We stopped at the Hurricane Ridge Visitor Center and listened to a ranger talk about the flora and fauna in the park. At the end of the talk a doe came up to the patio. She jumped the wall and started licking one of the picnic tables. The ranger told us that someone probably had french-fries or something salty on that table and she is trying to lick up the salt.
We decided it was too foggy and wet to do any hiking up here today so we headed back to Port Angeles.
Saturday morning we were heading to Port Townsend when we saw a Ford dealership and Rex wanted to see if we could make an appointment for the truck. The truck has been running rough since we left Agassiz, BC a few weeks ago and Rex thought we might have gotten some bad diesel. After adding some diesel fuel additive and running a couple tanks of diesel through the engine it was still running rough and getting worse. Price Ford told us they were very busy next week but could look at it today and they found that we had a bad fuel injector, 2 bad glow plugs and a couple of bad hoses. The repairs took most of the day so while we waited we had lunch, walked around downtown Port Angeles and did some window shopping. We also walked around the dock area and were able to see a number of these beautiful purple starfish on the rocks.
Around four o’clock we went back to Price Ford as they were just finishing with the truck. We were very impressed with the service we got at Price Ford and it is good to have a smooth running engine again.
Sunday, we headed to Port Townsend and stopped at Fort Warden State Park. In the late 1800s, the US Army chose Point Wilson for the site of a new fort. The first soldiers arrived at the newly constructed Fort Worden in 1902. The fort was named for Admiral John Lorimer Worden, commander of the ironclad Union warship Monitor during the Civil War. The fort and its neighboring posts, Fort Flagler and Fort Casey, worked together to guard the entrance to Puget Sound. Fort Worden featured state-of-the-art mortars and guns in permanent concrete fortifications – much like we saw at Fort Casey. In the early 1900s, Fort Worden became the headquarters of the Puget Sound coast defenses. In 1953, the Army closed Fort Worden and four years later a portion of the fort was purchased by the State of Washington.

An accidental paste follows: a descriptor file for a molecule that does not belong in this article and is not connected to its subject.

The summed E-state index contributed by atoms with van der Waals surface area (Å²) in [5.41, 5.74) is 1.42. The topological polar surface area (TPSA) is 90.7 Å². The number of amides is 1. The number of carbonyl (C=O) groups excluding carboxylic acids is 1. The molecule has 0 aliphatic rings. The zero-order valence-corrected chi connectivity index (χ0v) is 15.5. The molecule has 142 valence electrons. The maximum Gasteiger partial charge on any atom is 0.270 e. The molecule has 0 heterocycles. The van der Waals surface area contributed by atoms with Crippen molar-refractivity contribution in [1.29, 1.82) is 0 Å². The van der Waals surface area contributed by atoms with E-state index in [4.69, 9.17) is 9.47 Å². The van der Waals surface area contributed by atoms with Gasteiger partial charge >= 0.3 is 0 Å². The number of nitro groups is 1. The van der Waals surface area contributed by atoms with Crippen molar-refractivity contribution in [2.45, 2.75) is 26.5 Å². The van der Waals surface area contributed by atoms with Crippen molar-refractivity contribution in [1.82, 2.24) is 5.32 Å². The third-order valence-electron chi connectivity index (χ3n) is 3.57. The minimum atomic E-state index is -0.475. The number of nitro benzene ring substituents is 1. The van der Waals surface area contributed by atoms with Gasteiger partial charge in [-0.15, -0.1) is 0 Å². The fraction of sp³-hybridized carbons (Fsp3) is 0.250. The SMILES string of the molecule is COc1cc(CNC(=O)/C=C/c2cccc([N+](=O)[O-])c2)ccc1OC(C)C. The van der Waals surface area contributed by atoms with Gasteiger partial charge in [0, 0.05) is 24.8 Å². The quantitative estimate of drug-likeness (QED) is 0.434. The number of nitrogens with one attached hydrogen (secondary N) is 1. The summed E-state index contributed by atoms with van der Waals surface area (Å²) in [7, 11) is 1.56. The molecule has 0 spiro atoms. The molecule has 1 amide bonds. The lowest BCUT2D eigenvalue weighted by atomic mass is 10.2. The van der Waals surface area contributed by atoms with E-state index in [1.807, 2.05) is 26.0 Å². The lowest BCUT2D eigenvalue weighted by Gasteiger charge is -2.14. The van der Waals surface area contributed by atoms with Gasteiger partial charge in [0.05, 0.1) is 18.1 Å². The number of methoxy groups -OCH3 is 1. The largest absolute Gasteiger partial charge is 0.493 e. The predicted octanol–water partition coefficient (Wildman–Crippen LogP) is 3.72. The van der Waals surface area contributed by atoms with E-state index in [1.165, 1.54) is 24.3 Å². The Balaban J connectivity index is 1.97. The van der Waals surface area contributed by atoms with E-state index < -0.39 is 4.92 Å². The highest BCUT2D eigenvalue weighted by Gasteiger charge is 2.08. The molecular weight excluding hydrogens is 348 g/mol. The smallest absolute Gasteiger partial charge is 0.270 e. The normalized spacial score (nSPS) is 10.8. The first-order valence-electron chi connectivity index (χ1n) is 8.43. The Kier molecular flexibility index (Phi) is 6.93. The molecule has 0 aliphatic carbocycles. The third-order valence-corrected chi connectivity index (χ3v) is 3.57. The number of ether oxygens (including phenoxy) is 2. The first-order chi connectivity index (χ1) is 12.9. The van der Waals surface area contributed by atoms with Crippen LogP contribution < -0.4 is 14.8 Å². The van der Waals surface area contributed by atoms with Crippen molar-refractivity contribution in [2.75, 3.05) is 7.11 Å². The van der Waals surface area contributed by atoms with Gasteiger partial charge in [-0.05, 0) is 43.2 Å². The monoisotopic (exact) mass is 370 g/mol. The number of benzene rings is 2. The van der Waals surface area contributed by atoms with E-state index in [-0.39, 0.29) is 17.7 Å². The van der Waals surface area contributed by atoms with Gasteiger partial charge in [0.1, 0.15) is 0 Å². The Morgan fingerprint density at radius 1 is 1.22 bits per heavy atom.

After looking around the fort we walked to the Point Wilson Lighthouse. Activated on December 15, 1879, the original light was located atop the light keepers house. It was moved to its present position when this structure was built in 1913. The lighthouse has been closed to the public since its automation in November 1976.
We could see Mt. Baker in Canada from the lighthouse.
We went back into Port Townsend and had lunch at Sirens Restaurant. We sat on the patio and watch the ferry and other smaller boats go by.
We were on the second floor and could look straight down into the water where we saw a dead jellyfish floating upside down.
We walked around Port Townsend and came upon this bell tower. A sign on the tower said it was built in 1890 and for more than 50 years the bell was used to call volunteer fire fighters to their posts. It is the only known tower of its kind in the United States and was restored in 2003.
On the way back to Port Angeles we stopped at a wine and cider shop and bought some apple cider and some raspberry cider.